Outside sources donated a record-shattering $222 million of funding for research to UCSB during the 2009-10 fiscal year, marking a nearly 30 percent boost in contributions over the previous year.
The 28 percent increase in extramural funding from ’08-’09 to ’09-’10 — which campus authorities say we largely have the federal government to thank — also indicates that the university is now receiving double the amount of outside funding for research than it did ten years ago.
Vice Chancellor for Research Michael Witherell said the dramatic hike correlates directly to the passage of the American Recovery and Reinvestment Act in 2009, which provided $40 million to UCSB for research in 2010. In fact, $192 million of the $222 million UCSB received in external research funding in ’09-’10 came from federal research agencies.
“Funding agencies like the National Science Foundation and the Department of Energy had more funding to allocate this year because of ARRA so there was more money to compete for,” he said. “We have averaged seven percent increases over the last 20 years because of our increasing competitiveness, but this year the increase jumped to 28 percent because of ARRA.”
According to a university press release, $67 million of the $192 million that UCSB received from federal funding agencies in 2009-10 was donated by the NSF.
Additionally, Witherell stated, seven prominent assistant professors from science and engineering disciplines were granted Faculty Early Career Development awards from the NSF in 2009-10. Furthermore, over the last six years a higher percentage of assistant professors in science and engineering from UCSB have received NSF awards than any other university in the nation, except for the Massachusetts Institute of Technology, which is tied for first.
“All levels of faculty — professors, associate professors and assistant professors — have succeeded in winning research funding, in addition to UCSB researchers who are not on the faculty,” he said. “I mention the assistant professors particularly because that first round of funding is so important to establishing their research programs.”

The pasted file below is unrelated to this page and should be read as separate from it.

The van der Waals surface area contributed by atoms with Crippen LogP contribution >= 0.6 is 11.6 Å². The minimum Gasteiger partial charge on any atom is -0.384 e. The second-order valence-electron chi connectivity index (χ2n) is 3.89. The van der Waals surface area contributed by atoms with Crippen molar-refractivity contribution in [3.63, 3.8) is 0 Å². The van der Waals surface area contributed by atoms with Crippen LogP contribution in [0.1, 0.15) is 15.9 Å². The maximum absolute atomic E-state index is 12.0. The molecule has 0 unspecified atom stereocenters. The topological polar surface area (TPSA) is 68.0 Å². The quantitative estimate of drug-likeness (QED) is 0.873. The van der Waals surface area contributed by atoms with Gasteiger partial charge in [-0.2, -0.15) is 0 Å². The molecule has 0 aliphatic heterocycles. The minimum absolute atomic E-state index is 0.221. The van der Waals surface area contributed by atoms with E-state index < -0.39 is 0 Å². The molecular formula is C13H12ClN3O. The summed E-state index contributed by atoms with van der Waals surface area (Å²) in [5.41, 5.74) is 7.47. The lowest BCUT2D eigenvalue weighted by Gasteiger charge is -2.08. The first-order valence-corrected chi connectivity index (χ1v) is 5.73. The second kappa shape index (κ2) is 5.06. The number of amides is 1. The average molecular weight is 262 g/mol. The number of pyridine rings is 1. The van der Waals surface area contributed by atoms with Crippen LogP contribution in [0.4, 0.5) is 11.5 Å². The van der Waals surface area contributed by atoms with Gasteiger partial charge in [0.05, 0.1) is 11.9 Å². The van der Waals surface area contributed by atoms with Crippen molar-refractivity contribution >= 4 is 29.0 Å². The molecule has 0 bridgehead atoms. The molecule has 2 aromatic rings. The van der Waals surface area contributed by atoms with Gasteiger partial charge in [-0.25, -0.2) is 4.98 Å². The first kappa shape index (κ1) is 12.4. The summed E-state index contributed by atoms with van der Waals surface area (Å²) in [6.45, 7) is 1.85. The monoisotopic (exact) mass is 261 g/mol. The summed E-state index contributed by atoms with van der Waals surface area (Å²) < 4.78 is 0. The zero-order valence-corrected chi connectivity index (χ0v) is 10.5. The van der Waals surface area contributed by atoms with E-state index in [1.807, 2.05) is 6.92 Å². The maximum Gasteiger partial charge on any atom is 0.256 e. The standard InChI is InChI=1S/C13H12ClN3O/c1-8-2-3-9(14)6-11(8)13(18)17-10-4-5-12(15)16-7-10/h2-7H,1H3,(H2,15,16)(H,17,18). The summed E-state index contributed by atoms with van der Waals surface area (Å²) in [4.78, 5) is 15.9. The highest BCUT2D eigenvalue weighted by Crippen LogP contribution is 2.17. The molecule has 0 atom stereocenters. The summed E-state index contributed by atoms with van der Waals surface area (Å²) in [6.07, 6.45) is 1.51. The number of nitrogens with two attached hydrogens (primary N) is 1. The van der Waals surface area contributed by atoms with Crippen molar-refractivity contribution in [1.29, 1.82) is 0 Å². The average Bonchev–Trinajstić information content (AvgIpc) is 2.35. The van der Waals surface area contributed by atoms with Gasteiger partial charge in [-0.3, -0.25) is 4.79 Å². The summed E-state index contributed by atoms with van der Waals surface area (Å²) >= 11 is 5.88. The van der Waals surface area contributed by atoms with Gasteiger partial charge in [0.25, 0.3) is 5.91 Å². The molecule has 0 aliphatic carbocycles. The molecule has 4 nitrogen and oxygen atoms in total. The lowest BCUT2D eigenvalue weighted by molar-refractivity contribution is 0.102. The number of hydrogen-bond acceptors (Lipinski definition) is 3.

UCSB’s Institute for Energy Efficiency received the largest extramural grant for research at the university in 2009-10 when its faculty garnered $15.7 million to launch the Center for Energy-Efficient Materials. The facility will use the endowment to advance technologies such as photovoltaics, thermoelectrics and solid-state lighting at the new center.
According to Witherell, many researchers, staff and faculty members can all benefit from just one research grant, which is often divided among multiple disciplines.
“One should realize that a single large research grant like that is awarded to a team of researchers in many departments,” he said. “It is listed under [electrical and computer engineering for instance,] because the ‘principal investigator’ is John Bowers, a professor of ECE. But it will be used to support researchers across a wide range of departments.”
Other recipients of external federal grants this year included the computer science, science and technology and physics departments.
Additionally, the Humanities Dept. — traditionally not a recipient of noteworthy federal funding — saw English professor Patricia Fumerton receive a two-year grant of $315,000 for the English Broadside Ballad Archive (her third win), which seeks to collect, catalogue and make ballads readily accessible to the public by providing high-quality facsimiles, transcriptions and recordings.
“The Ballads weren’t originally printed in color, but now you will be able to see them in color,” she said. “They look totally different. The last grant we received allows us to look at the color images, which changes the perspective of the pieces.”